(RNS) The multilayered Pentecostal faith of his childhood stillseems to shape Elvis Presley's music even decades after his death.

The Mississippi-born singer loved famous hymns, including "AmazingGrace," "In the Garden," "He Is My Everything" and "How Great Thou Art,"as much as he loved peanut butter. Now, a new five-CD release uncoversthe soulful side of this rock 'n' roll legend.

Scholars from the Deep South to the Far West have wrestled with theElvis phenomenon, exploring his complicated personality, his love-haterelationship with his roots and his unparalleled celebrity in the yearssince his death.

Despite the success of his rock music and his movies, Presleyreceived coveted Grammy awards only for his gospel recordings and liveperformances. The best of that music will be released in March inChristian bookstores and retail shops through Provident MusicDistribution and RCA. The set offers 56 recordings, many of them rare.

Many baby boomers remember being -- or watching -- the screamingteenagers who flocked to Presley's concerts. Social historians recallthe dismayed parents who blasted his onstage gyrations. But Presley hadanother side, steeped in the decisive rhythms of Southern religiousmusic. Your spine may tingle just a little when you hear Presley croon"I Have Confidence" or belt out "I'm Gonna Walk Dem Golden Stairs." Hisis the voice of a man sometimes undone by belief.

"Southern gospel music was one source of Elvis' performing style,"said Charles R. Wilson, a historian of Southern culture who teaches atthe University of Mississippi at Oxford. "The movements onstage, the wayhe dressed, the way he did his hair -- all were influenced by the gospelperformers he saw and studied in the long gospel concerts he went to inMemphis.

"He took the gospel performing style and rocked it, becoming thecelebrity he was."

Wilson, author of the 1995 book "Judgment and Grace in Dixie: FromFaulkner to Elvis" (University of Georgia Press), says faith definedPresley because it empowered him to be who he believed himself to be.

"He came from a very poor family, yet his religious faith told him'Jesus loves me, this I know, for the Bible tells me so,' to quote apopular Southern religious song that children sing," Wilson said. "Justas his mother told him he was special, so his religious faith gave himmuch inspiration."

Reared in the Assemblies of God, Presley had sensibilities shaped bythat Pentecostal tradition, which is rooted in the early 20th centuryrevivals that added prophecy, speaking in tongues, and faith-healing tothe already colorful spectrum of soulful Southern religion.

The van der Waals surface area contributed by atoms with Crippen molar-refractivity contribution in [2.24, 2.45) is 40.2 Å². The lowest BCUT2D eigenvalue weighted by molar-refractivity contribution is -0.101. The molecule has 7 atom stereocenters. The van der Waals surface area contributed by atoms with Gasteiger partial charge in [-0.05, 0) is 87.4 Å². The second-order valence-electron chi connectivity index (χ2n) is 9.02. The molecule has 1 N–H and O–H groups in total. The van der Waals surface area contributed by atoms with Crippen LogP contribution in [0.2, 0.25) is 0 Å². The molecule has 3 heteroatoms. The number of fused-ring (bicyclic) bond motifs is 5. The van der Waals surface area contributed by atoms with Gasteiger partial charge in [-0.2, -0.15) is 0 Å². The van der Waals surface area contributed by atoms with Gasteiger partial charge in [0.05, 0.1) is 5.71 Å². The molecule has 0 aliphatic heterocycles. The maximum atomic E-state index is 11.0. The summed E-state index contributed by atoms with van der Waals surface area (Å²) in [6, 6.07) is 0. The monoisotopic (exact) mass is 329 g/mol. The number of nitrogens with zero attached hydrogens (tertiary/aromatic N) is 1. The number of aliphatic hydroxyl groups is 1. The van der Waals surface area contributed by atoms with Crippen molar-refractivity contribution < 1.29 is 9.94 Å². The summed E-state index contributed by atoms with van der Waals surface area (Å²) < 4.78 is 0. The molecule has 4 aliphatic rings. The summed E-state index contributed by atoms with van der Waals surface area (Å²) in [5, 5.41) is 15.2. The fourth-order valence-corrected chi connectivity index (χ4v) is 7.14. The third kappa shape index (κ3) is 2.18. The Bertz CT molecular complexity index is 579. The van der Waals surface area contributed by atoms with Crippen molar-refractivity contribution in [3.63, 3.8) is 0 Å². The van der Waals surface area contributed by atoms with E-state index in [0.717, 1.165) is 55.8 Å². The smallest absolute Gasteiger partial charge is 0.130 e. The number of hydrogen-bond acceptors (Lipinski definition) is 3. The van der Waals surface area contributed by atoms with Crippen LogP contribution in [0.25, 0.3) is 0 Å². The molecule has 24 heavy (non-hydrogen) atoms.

The denomination believes in the gifts of the Holy Spirit, Wilsonsaid, noting that music also is very important to the tradition. "TheSpirit was alive and well in Elvis. He was drawn to religious music allhis life. That extraordinary session at Sun Records, released as the`Million Dollar Sessions,' showed Elvis' familiarity with the classicsongs of the Southern gospel tradition."

While white Pentecostalism's rituals and behaviors shaped him,Presley crossed many traditional boundaries, also absorbing the styleand ethos of Southern black gospel music.

An Elvis fan once told scholar Erika Doss, "Elvis knew the Biblebetter than most ministers do and studied many different religions,although he only practiced Christianity."

Doss, a professor of art history specializing in popular culture atthe University of Colorado at Boulder, authored the 1999 book "ElvisCulture: Fans, Faith & Image" (University of Kansas Press). The volumeexplores how Presley's multifaceted image contributes to the adulationthat has survived his death.

"Much of Elvis' popularity in the mid-1950s and the media attentionhe then received can be ascribed to his cross-race stylistics," Dosswrites, "to the ways that he mixed and blended black and white music andblack and white modes of performance into the emergent hybrid of rockand roll."

Like Presley's fans who keep small shrines to him in their homes,decorate their apartments with his posters and clippings, or immersethemselves in his music, Doss made pilgrimages to Graceland. She studiedwhat have become annual rites in August, when Elvis Week is held.

"Early on, he's pretty mainstream in his religious beliefs,attending First Assembly of God churches in Tupelo and Memphis," Dosssaid in an interview. "He recorded various gospel albums including 'HisHand in Mine' in 1960 and 'How Great Thou Art' in 1967 and 'You'll NeverWalk Alone' in 1971."

"He grew up in a mixed-race culture, having kind of diverse,ritualistic religious experiences, both white and black," Doss said."People talk about how he sat on the steps of black churches andlistened to singers.

"I think he grew up watching preachers express themselves physicallyand I think he incorporated that onto the stage."

A lot of fans told her Presley would've been a preacher if he hadn'tgravitated to rock 'n' roll.

As rock matured and Presley aged, he turned more introspective,delving in the 1960s into New Age ideas, spiritualism and mysticism.When he died, a book about the Shroud of Turin, "The Scientific Searchfor the Face of Jesus," was found with his body, Doss said.

Though his roots were in Christianity, Presley sought a more globalreligiosity. "Whether he practiced any of that is questionable," Dosssaid.

And she sees him leaving a mixed legacy: He bought into the "gospelof success" but is also remembered for his generosity to charities.

"In a sense, he felt he was placed on the planet to bring joy toothers, maybe not in terms of financial giving, but in terms of hismusic," she said.

Another fan told Doss: "I'm not a religious person, but I'm drawn toElvis as though he were a disciple of God. That's probably as close toreligion as I'll ever get."

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